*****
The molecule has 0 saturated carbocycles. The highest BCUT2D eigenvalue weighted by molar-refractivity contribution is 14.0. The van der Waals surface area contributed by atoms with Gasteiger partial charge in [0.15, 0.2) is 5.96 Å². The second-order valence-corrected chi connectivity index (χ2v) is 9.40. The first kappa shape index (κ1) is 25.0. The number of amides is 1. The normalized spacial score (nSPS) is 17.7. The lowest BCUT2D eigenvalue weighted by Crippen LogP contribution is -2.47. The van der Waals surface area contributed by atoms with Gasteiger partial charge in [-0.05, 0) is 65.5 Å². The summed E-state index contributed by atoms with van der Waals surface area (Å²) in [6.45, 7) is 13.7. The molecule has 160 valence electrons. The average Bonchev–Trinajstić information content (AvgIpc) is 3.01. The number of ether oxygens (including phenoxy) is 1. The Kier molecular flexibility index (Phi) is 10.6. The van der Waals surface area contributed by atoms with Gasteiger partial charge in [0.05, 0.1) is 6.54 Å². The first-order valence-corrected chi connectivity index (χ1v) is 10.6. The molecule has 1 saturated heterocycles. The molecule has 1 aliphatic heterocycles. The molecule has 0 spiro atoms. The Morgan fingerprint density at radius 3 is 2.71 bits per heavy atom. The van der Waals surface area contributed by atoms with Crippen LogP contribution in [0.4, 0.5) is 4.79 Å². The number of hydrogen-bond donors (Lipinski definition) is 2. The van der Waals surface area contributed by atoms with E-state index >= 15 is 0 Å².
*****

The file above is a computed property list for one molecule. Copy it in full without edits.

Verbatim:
The molecule has 0 saturated carbocycles. The highest BCUT2D eigenvalue weighted by molar-refractivity contribution is 14.0. The van der Waals surface area contributed by atoms with Gasteiger partial charge in [0.15, 0.2) is 5.96 Å². The second-order valence-corrected chi connectivity index (χ2v) is 9.40. The first kappa shape index (κ1) is 25.0. The number of amides is 1. The normalized spacial score (nSPS) is 17.7. The lowest BCUT2D eigenvalue weighted by Crippen LogP contribution is -2.47. The van der Waals surface area contributed by atoms with Gasteiger partial charge in [-0.05, 0) is 65.5 Å². The summed E-state index contributed by atoms with van der Waals surface area (Å²) in [6.45, 7) is 13.7. The molecule has 160 valence electrons. The average Bonchev–Trinajstić information content (AvgIpc) is 3.01. The number of ether oxygens (including phenoxy) is 1. The Kier molecular flexibility index (Phi) is 10.6. The van der Waals surface area contributed by atoms with Gasteiger partial charge in [0.05, 0.1) is 6.54 Å². The first-order valence-corrected chi connectivity index (χ1v) is 10.6. The molecule has 1 saturated heterocycles. The molecule has 1 aliphatic heterocycles. The molecule has 0 spiro atoms. The Morgan fingerprint density at radius 3 is 2.71 bits per heavy atom. The van der Waals surface area contributed by atoms with Crippen LogP contribution in [0.4, 0.5) is 4.79 Å². The number of hydrogen-bond donors (Lipinski definition) is 2. The van der Waals surface area contributed by atoms with E-state index >= 15 is 0 Å².